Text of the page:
It’s 2199, and for the last five years the Earth has been under attack by an alien race known as the Gamilas. The war has left the Earth a ravaged, radioactive wasteland. Everyone lives underground, only occasionally going to the surface to scavenge materials. After a particularly catastrophic battle, one that leaves humanity in its final hours, possible salvation arrives in the form of an alien device from the planet Iskander. The device provides schematics for a warp drive and a weapon that can protect Earth’s last battleship. With hope that Iskandar can provide humanity the technology to cleanse Earth of its radiation, and restore the planet to its former glory, the Space Battleship Yamato journeys 148,000 light years across the universe to seek it out.
Space Battleship Yamato is a live action adaptation of the 1974 anime series of the same name. Though the Japanese production of the film was made in 2010, it saw its first U.S. release by Funimation this past April on DVD and Blu-Ray.
When it comes to anime, I’m definitely more of a fan of the old school stuff. I grew up on Speed Racer, Marine Boy, Tobor, Astro Boy, blah blah blah. So the approach taken by Yamato is certainly up my cultural alley: a simple premise with the occasional complex execution.
I confess that when I watched the disc, I did so with virgin eyes; I’ve never seen either the original Japanese anime or the heavily edited version that was packaged for syndication here in the U.S. back in 1979 as Star Blazers. As such, this worked both for and against me. On the one hand, I didn’t know anything about the story so I didn’t share the complaints some fans have with how the plot was changed from the original series; what I saw on the screen was all I knew about the story, its characters and the plot. On the other, the homages and similarities that were carried over from the original didn’t register…I understand that most of the actors based their performances on the show and so they were at times pretty damn histrionic and over the top.
In addition, the writing reflects its source roots in the constant sappiness and Win One For That Kid With Cancer speeches and platitudes. And on THAT level it all works rather nicely. The sense of live-action anime comes across and the presentation stays on point through the whole film. The creators are clearly playing to their fan base. Considering that it premiered in Japan at number 1 at the box office (kicking Harry Potter and the Deathly Hallows out of first place), it was the right call. But I definitely think that having seen the original show I would have appreciated it more; sometimes the little homages are all that makes a film based on a much-loved work enjoyable (that’s right 2003’s The Haunted Mansion, I’m lookin’ at YOU).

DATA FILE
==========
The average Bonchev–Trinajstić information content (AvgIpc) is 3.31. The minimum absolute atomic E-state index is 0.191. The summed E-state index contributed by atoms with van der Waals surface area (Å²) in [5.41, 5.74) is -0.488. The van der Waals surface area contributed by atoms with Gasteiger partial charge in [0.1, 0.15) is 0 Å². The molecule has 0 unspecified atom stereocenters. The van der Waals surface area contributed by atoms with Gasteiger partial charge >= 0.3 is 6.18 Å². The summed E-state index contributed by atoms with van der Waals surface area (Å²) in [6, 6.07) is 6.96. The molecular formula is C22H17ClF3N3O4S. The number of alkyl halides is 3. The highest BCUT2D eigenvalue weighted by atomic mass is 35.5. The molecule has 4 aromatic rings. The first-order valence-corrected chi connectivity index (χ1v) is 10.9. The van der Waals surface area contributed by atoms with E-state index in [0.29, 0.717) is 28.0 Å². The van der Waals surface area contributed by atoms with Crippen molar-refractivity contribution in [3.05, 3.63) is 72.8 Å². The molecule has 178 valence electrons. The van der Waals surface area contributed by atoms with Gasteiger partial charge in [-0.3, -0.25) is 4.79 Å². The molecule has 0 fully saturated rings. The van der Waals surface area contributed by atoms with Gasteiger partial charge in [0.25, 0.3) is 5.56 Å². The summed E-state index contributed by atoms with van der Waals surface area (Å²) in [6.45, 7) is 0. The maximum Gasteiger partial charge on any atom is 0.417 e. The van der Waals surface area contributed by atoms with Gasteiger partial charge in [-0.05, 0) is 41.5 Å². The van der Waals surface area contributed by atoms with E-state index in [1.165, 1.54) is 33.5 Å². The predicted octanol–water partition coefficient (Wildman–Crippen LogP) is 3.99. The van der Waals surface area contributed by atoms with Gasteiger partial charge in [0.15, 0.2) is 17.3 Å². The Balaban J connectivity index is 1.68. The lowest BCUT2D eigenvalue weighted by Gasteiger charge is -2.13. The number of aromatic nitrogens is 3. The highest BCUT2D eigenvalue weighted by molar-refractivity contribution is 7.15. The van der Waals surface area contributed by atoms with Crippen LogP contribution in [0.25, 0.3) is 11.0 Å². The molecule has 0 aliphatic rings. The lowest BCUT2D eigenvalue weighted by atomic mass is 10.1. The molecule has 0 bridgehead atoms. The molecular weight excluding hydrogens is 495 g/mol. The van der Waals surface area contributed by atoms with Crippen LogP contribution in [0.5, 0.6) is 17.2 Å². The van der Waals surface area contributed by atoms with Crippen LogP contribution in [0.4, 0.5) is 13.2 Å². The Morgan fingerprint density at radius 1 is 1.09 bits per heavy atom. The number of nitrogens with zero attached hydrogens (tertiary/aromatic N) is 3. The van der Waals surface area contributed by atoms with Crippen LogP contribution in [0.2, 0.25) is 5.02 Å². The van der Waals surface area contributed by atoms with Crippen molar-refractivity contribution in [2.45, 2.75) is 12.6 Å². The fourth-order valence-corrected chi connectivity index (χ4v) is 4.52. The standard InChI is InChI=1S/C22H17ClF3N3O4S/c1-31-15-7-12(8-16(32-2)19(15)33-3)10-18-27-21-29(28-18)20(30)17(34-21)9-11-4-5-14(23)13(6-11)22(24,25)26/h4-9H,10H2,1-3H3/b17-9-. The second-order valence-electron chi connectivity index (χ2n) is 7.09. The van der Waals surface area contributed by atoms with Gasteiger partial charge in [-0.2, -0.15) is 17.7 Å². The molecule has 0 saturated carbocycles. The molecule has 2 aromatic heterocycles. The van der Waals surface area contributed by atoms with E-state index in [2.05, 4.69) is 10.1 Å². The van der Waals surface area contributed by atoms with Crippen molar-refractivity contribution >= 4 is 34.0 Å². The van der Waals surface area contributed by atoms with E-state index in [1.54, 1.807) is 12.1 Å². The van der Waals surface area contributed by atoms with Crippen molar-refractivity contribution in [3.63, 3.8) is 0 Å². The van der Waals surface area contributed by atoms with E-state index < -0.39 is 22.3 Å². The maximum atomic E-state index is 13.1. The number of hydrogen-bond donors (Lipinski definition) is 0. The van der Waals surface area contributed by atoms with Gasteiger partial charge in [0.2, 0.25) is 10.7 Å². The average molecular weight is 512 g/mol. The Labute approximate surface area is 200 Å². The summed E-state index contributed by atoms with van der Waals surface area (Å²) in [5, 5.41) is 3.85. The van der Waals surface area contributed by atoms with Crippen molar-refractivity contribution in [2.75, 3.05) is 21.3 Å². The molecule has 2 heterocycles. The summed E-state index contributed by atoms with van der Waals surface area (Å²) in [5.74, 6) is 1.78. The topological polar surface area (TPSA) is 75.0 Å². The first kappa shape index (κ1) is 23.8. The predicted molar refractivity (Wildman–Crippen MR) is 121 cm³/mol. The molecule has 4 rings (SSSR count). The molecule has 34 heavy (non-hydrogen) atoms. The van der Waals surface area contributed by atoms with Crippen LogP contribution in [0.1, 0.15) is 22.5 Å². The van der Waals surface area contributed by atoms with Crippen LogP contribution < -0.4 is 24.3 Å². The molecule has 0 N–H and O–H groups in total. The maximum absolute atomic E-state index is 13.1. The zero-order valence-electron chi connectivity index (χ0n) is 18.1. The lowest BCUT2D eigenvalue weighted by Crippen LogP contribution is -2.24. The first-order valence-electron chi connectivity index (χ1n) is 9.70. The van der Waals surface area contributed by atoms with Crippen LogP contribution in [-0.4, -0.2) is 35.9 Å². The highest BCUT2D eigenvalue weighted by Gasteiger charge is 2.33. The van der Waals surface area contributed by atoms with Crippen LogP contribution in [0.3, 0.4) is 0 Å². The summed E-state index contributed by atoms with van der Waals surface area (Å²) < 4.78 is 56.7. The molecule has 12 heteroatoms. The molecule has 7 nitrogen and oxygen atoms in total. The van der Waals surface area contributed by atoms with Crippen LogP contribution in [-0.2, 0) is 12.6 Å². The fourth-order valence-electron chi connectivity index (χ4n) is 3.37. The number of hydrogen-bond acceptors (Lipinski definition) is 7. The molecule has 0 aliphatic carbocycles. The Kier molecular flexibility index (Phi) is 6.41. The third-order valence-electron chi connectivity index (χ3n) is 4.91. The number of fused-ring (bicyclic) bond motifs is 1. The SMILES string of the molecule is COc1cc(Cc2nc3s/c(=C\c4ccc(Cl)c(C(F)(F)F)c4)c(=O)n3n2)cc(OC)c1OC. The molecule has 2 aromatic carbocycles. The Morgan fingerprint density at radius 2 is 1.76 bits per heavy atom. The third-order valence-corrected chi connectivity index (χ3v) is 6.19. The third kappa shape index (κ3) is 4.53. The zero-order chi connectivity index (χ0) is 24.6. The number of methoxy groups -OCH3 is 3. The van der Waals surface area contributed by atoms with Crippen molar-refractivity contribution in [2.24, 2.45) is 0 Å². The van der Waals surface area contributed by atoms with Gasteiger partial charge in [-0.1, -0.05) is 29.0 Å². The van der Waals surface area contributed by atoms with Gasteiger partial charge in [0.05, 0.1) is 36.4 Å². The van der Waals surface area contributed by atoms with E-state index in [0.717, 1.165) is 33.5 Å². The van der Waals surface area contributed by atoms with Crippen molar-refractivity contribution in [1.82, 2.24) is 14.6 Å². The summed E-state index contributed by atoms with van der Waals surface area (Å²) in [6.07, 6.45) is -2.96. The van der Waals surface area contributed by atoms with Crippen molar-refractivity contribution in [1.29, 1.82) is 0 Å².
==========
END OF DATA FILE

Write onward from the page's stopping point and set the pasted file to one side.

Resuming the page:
Still, I found myself distracted by a few minor details. Several scenes in the Yamato’s mess hall have no background sound effects looped in, which makes the background action look like lunchtime at a lip reader’s convention. There’s no background sound wash of ship’s engines, something that we take for granted in all shipboard sci-fi. I don’t know if these were stylistic decisions or if someone’s cat jumped on the sound board and hit the “Mute Track” button during mix down, but it pulled me out of the moment a few times. Still, these are minor quibbles.
Shot on film for $12,000,000, the production is very impressive. The effects are certainly as good as anything Hollywood churns out these days. The production design looks like a functioning ship, and strikes that perfect blend between functional and Who Cares If No One Would Build A Ship This Way, It Looks Badass.
The disc itself (I watched the Blu-Ray) is an AVC encoded 1080p transfer in 2.39:1 with a picture that looked nice and sharp. TOO sharp, really; the image grain was more noticeable than perhaps it should have been. In the plus column, colors were well presented, the blacks were deep without losing detail, and the explosions and other eye candy we expect from such films was bright and vibrant. The Dolby TrueHD 5.1 surround mix was solid and well-balanced, with the occasional surprise from the rear channels. Though the disc gives you the choice of the original Japanese dialog track and a dubbed English one, I only watched it with the Japanese track, because honestly … it’s anime, and isn’t this kinda the way it’s SUPPOSED to be watched?
The disc also has a handful of extras that, apart from previews and commercials, consists of CG featurettes. The disc was clearly authored to the broadest possible international standards (“Don’t throw any content on here that we can’t re-author by simply changing the display language on some of the menu items”) so most of the features are mostly visual in nature. The main featurettes include a number of Space Battleship Yamato Pre-Visualizations, rough, animated conceptual sequences created for the cast and production team to have an idea of what the final effect sequences will look like (it’s always easier to act scared of a big green wall if you know just what that wall will look like in the final film. And did you know why that big wall is green, anyway? It’s because green is the color farthest away from most skin tones on a color chart, meaning there’s less chance of someone’s head disappearing during the final compositing of an effects sequence. See? These reviews aren’t just fun, they’re also darn educational). The other primary extra is a breakdown of the film’s major effects sequences using split screen and wipe transitions to show all the individual plates, models and elements that were layered together to create the final scenes. It’s interesting but nothing too different from the many other similar Making Of segments we’ve seen before.